Christina Rossetti's gothic fantasy poem 'The Goblin Market', like her brother Dante Rossetti's 'Newborn Death', is a flirtation with death. Seduction in these poems is that space of time 'before resentment reconcil'd' in which the evilness of the Goblins and their deadly fruit or the terror of death paradoxically arouses in us a queer sense of attraction. This seductiveness leads to a momentary substitution between life and death which the poets play with in their poems, using it to create imaginative spaces. The characters of both poems are seduced by negative power of death, tempted to examine it more closely, to play with it or taste it, and in doing so they are shown to experience life more intimately.

In Dante Rossetti's sonnet he writes

TO-DAY Death seems to me an infant child
Which her worn mother Life upon my knee
Has set to grow my friend and play with me;
If haply so my heart might be beguil'd
To find no terrors in a face so mild, —
If haply so my weary heart might be
Unto the newborn milky eyes of thee,
O Death, before resentment reconcil'd.

Like Lizzie in 'The Goblin Market' the narrator of this poem is tempted to literally 'play' with the ultimate negative signifier: death. It becomes personified in the most harmless and innocent form of a small child. A similar moment occurs in Christina Rossetti's poem when Lizzie has taken her second helping of the Goblins' fruit and after a violent fit where her senses fail her

She fell at last;
Pleasure past and anguish past,
Is it death or is it life?

The next stanza begins "Life out of death." In fact the narrative action of 'The Goblin Market' hinges upon Lizzie giving in to her temptation and tasting the fruit. It is after that that the poem's events become more suggestive and its scenes of filial love and violence seduce the reader into nearly projecting onto them ideas of eroticism and rape. Thus validation of life for the reader and the poet comes from poetic flirtation, the moment when we flirt border between life and death (or anything conventionally terrifying). That is why after the fantastic events of 'The Goblin Market' we find right at the end that the sisters' filial bond becomes the mould into which the allegory must fall and thus their story becomes example to their own children that 'Éthere is no friend like a sister': their relationship has been validated and intensified.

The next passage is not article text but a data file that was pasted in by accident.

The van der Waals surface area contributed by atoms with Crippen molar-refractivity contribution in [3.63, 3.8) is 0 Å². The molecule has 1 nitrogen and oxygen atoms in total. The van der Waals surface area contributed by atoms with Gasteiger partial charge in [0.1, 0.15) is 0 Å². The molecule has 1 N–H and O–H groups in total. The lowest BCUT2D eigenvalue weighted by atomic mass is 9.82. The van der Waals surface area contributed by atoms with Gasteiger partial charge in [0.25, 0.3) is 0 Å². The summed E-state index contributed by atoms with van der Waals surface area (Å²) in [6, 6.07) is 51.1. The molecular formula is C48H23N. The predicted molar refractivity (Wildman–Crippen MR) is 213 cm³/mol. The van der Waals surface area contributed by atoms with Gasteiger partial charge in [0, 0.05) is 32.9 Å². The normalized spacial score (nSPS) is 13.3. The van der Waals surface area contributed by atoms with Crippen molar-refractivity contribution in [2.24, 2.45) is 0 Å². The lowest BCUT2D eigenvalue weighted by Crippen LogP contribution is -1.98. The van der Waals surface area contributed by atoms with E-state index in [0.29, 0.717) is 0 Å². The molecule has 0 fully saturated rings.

Questions

1. What poetic devices does Christina Rossetti use in 'The Goblin Market' to draw the reader into the narrative?

2. The characters Lizzie and Laura allegorise their experience with the Goblins in a story which they tell their children which is mentioned at the end of the poem. How might we ourselves allegorize the poem? Does such 'self-allegorizing' problematise any such allegorical interpretation we might wish to fasten on to the poem?

3. Both of the poems' flirtations with death lead their characters to have particularly sensual experiences. In 'Newborn Death', for example, the poet questions whether he would 'drink it [death] in the hollow of thy [death's] hand. What effect does this have on the reader? Is it a sort of glorification of death?

4. Where do we situate these works in terms of the ideology of the PRB?


Last modified 8 June 2007